How Amazon, Walmart And Whole Foods Are Losing To Mom-And-Pop Grocers
Once upon a time, mom-and-pop grocers could succeed with the basics: standard product offerings, a good location and decent customer service. But as leading grocery chains and e-retailers like Whole Foods, Walmart and Amazon continue to innovate, they are rendering many independent grocery stores obsolete. To survive, these local players within small markets are stepping up their game to compete.
“For truly independent grocers, there’s so much great competition from existing grocers,” Weitzman executive managing director Bob Young said. “Small format grocers used to be able to offer better levels of service.”
Weitzman leases more than 44M SF and manages more than 22M SF of retail space throughout Texas with a focus on grocery-anchored centers. Across that space, Young has seen many chains offer new services aimed at customer convenience and many small operators struggle to keep up.
Grocery shoppers have never had such an abundance of options from which to fill their pantries and refrigerators. Busy consumers can order groceries online from e-commerce retailers like Amazon Fresh and Thrive Market, or opt for delivery from local grocers using Instacart or Shipt. Then there are the big-box chains like Walmart that have a pool of shipping and distribution resources, usually resulting in cheaper products.
This shift in customer preference toward online convenience is a costly expense that forces independent grocers to charge higher prices than the big chains, decreaing their appeal and ability to compete.
Competing With A Niche Concept
It is for this reason that local staples like Ann Arbor, Michigan-based Zingerman’s are carving out a space for themselves in the market.
“Strengths lead to weaknesses,” Zingerman’s Community of Businesses co-founding partner Ari Weinzweig said. “Every grocery store now has high-quality olive oils and goat cheese, and when that’s more widely available, [we're forced to] compete with everyone.”
When Zingerman's first opened its doors as a corner grocery in 1982, many of its specialty foods were novel. Since then, Zingerman’s has turned into a community of businesses that includes a creamery, a bakery, a deli, a coffee company and several other concept locations throughout Ann Arbor.
“If a grocer goes in a neighborhood where large grocers already are, they have to have a merchandising niche that’s specific to their area, and then they must have the wherewithal to operate the store well,” Weitzman's Young said.
For example, Young has seen concepts linked to a cultural group, such as an Asian market with fresh fish and imported goods, succeed in a trade area matching its demographics.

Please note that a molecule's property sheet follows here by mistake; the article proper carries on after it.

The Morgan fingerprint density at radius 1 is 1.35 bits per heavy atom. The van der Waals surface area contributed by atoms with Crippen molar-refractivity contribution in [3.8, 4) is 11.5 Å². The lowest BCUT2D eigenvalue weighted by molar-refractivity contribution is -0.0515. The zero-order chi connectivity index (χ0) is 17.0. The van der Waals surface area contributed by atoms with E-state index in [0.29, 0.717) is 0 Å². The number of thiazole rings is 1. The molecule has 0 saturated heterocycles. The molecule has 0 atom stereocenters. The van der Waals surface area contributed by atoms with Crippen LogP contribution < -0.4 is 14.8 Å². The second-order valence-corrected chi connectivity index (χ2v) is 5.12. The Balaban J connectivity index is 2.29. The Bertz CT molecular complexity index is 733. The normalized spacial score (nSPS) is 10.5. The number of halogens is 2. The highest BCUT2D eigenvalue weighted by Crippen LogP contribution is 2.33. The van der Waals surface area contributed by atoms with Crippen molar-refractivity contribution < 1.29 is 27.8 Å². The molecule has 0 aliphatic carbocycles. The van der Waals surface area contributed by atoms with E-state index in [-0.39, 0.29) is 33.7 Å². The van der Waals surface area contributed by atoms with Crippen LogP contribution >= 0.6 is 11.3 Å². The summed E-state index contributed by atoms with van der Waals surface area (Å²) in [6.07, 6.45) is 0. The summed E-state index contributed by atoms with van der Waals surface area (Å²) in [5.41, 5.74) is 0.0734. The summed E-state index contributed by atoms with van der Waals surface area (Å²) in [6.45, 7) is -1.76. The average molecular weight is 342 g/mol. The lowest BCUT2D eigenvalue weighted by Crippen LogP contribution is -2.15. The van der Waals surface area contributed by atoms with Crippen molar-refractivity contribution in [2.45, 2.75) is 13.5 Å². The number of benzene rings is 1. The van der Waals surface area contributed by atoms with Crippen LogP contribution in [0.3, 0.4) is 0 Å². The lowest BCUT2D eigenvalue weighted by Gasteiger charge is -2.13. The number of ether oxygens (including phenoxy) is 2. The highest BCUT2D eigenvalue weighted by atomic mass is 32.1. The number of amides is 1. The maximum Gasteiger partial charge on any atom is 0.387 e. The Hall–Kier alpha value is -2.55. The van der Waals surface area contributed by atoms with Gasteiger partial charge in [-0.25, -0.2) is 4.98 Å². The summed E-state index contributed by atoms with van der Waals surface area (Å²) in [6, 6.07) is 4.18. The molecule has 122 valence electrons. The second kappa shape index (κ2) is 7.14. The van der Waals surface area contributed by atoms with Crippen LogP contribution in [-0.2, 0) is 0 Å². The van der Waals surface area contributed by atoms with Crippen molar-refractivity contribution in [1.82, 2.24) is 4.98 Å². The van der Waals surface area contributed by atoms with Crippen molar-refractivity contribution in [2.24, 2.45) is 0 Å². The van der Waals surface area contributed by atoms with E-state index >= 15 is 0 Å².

The Definition Of Great Shopping
“Now that some of the major stores carry some specialty items we’ve been carrying for years, it’s more competitive,” she said. “But we sometimes tell customers to look at the chains for things we don’t have, and Whole Foods does the same for us.”
Sevananda and Zingerman’s focus on things that set them apart.
“If your definition of great [grocery shopping] means free delivery, then there’s Amazon for you,” Weinzweig said. “If your definition of great [grocery shopping] is having a conversation with a store owner, tasting the product and learning where it came from, that’s us.”
A renewed interest in healthy eating has simultaneously revitalized interest in many small natural grocers, spurring the creation of more healthy options from national grocers. The so-called locavore (a person who wants to know where their food comes from, and consume food grown, raised or harvested nearby) is a new demographic of customers shopping at small grocers.
A Sense Of Community
Both Sevananda and Zingerman's have worked hard to attain something most big grocers lack: a sense of community. Sevananda’s distributes a magazine for co-op owners and hosts public programming and workshops for the community, while Zingerman’s hosts events such as food tours and baking classes through sister businesses for local residents.
Despite troubling retail trends, Sevananda is on the upswing. The consumer-owned store has been around for more than 40 years and has about 3,800 member owners. In addition to other perks, a board can vote to pay owners returns.
“Over the last five or six years, we weren’t profitable and did not pay our owners,” Simons said. “We’ll be back in a position do to that soon. Sales have returned to where they were and are starting to surpass that.”